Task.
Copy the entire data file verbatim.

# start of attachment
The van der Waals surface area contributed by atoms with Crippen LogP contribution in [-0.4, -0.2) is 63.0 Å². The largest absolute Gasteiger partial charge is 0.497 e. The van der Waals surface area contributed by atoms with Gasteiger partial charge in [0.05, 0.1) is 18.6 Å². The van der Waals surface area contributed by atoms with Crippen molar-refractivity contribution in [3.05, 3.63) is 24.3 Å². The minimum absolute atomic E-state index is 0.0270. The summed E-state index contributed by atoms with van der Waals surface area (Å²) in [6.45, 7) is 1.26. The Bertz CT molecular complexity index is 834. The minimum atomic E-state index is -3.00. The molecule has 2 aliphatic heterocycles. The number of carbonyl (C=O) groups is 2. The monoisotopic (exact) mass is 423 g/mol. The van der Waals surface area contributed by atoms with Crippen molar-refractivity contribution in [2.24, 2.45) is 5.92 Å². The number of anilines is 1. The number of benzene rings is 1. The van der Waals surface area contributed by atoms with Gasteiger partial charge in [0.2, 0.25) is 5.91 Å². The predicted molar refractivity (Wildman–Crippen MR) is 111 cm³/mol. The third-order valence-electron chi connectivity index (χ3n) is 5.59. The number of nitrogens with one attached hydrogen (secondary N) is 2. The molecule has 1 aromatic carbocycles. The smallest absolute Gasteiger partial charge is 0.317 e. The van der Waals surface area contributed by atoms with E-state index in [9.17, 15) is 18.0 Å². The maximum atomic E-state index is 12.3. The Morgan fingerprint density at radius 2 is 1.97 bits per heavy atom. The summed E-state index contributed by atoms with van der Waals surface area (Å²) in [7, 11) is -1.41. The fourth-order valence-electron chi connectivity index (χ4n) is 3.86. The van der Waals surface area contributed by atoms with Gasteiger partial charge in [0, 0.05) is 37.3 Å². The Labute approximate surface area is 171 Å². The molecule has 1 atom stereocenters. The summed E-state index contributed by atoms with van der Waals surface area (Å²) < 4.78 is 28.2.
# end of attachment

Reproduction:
The van der Waals surface area contributed by atoms with Crippen LogP contribution in [-0.4, -0.2) is 63.0 Å². The largest absolute Gasteiger partial charge is 0.497 e. The van der Waals surface area contributed by atoms with Gasteiger partial charge in [0.05, 0.1) is 18.6 Å². The van der Waals surface area contributed by atoms with Crippen molar-refractivity contribution in [3.05, 3.63) is 24.3 Å². The minimum absolute atomic E-state index is 0.0270. The summed E-state index contributed by atoms with van der Waals surface area (Å²) in [6.45, 7) is 1.26. The Bertz CT molecular complexity index is 834. The minimum atomic E-state index is -3.00. The molecule has 2 aliphatic heterocycles. The number of carbonyl (C=O) groups is 2. The monoisotopic (exact) mass is 423 g/mol. The van der Waals surface area contributed by atoms with Crippen molar-refractivity contribution in [2.24, 2.45) is 5.92 Å². The number of anilines is 1. The number of benzene rings is 1. The van der Waals surface area contributed by atoms with Gasteiger partial charge in [0.2, 0.25) is 5.91 Å². The predicted molar refractivity (Wildman–Crippen MR) is 111 cm³/mol. The third-order valence-electron chi connectivity index (χ3n) is 5.59. The number of nitrogens with one attached hydrogen (secondary N) is 2. The molecule has 1 aromatic carbocycles. The smallest absolute Gasteiger partial charge is 0.317 e. The van der Waals surface area contributed by atoms with E-state index in [9.17, 15) is 18.0 Å². The maximum atomic E-state index is 12.3. The Morgan fingerprint density at radius 2 is 1.97 bits per heavy atom. The summed E-state index contributed by atoms with van der Waals surface area (Å²) in [7, 11) is -1.41. The fourth-order valence-electron chi connectivity index (χ4n) is 3.86. The van der Waals surface area contributed by atoms with Gasteiger partial charge in [0, 0.05) is 37.3 Å². The Labute approximate surface area is 171 Å². The molecule has 1 atom stereocenters. The summed E-state index contributed by atoms with van der Waals surface area (Å²) < 4.78 is 28.2.